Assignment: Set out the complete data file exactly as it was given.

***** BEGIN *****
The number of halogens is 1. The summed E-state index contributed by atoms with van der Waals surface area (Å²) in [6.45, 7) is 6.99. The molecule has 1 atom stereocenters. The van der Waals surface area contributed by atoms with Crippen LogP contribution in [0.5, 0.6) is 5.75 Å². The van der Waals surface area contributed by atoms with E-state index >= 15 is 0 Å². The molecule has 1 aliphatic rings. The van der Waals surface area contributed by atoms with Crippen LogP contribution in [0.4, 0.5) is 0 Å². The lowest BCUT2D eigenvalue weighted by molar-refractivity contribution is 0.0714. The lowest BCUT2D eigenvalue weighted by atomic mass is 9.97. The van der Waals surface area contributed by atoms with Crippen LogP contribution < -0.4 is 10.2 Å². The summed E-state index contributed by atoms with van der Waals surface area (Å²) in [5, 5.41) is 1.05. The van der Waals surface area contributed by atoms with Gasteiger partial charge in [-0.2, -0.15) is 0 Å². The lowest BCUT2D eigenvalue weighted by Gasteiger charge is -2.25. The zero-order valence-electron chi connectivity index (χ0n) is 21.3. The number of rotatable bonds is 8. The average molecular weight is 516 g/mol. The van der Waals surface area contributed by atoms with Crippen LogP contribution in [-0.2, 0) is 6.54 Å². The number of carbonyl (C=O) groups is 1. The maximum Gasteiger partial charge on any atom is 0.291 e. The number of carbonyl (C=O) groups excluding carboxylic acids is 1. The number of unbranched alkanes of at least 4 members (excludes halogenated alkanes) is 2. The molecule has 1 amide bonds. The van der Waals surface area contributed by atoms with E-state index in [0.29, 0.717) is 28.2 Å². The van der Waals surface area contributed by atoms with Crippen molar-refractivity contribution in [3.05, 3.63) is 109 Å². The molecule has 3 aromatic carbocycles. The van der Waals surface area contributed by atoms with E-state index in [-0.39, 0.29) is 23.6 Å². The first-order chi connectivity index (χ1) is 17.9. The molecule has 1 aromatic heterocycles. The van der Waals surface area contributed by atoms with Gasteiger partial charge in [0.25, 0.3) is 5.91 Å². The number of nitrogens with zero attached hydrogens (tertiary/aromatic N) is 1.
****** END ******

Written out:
The number of halogens is 1. The summed E-state index contributed by atoms with van der Waals surface area (Å²) in [6.45, 7) is 6.99. The molecule has 1 atom stereocenters. The van der Waals surface area contributed by atoms with Crippen LogP contribution in [0.5, 0.6) is 5.75 Å². The van der Waals surface area contributed by atoms with E-state index >= 15 is 0 Å². The molecule has 1 aliphatic rings. The van der Waals surface area contributed by atoms with Crippen LogP contribution in [0.4, 0.5) is 0 Å². The lowest BCUT2D eigenvalue weighted by molar-refractivity contribution is 0.0714. The lowest BCUT2D eigenvalue weighted by atomic mass is 9.97. The van der Waals surface area contributed by atoms with Crippen LogP contribution < -0.4 is 10.2 Å². The summed E-state index contributed by atoms with van der Waals surface area (Å²) in [5, 5.41) is 1.05. The van der Waals surface area contributed by atoms with Gasteiger partial charge in [-0.2, -0.15) is 0 Å². The lowest BCUT2D eigenvalue weighted by Gasteiger charge is -2.25. The zero-order valence-electron chi connectivity index (χ0n) is 21.3. The number of rotatable bonds is 8. The average molecular weight is 516 g/mol. The van der Waals surface area contributed by atoms with Crippen LogP contribution in [-0.2, 0) is 6.54 Å². The number of carbonyl (C=O) groups is 1. The maximum Gasteiger partial charge on any atom is 0.291 e. The number of carbonyl (C=O) groups excluding carboxylic acids is 1. The number of unbranched alkanes of at least 4 members (excludes halogenated alkanes) is 2. The molecule has 1 amide bonds. The van der Waals surface area contributed by atoms with E-state index in [0.29, 0.717) is 28.2 Å². The van der Waals surface area contributed by atoms with Crippen molar-refractivity contribution in [3.05, 3.63) is 109 Å². The molecule has 3 aromatic carbocycles. The van der Waals surface area contributed by atoms with E-state index in [-0.39, 0.29) is 23.6 Å². The first-order chi connectivity index (χ1) is 17.9. The molecule has 1 aromatic heterocycles. The van der Waals surface area contributed by atoms with Gasteiger partial charge in [0.25, 0.3) is 5.91 Å². The number of nitrogens with zero attached hydrogens (tertiary/aromatic N) is 1.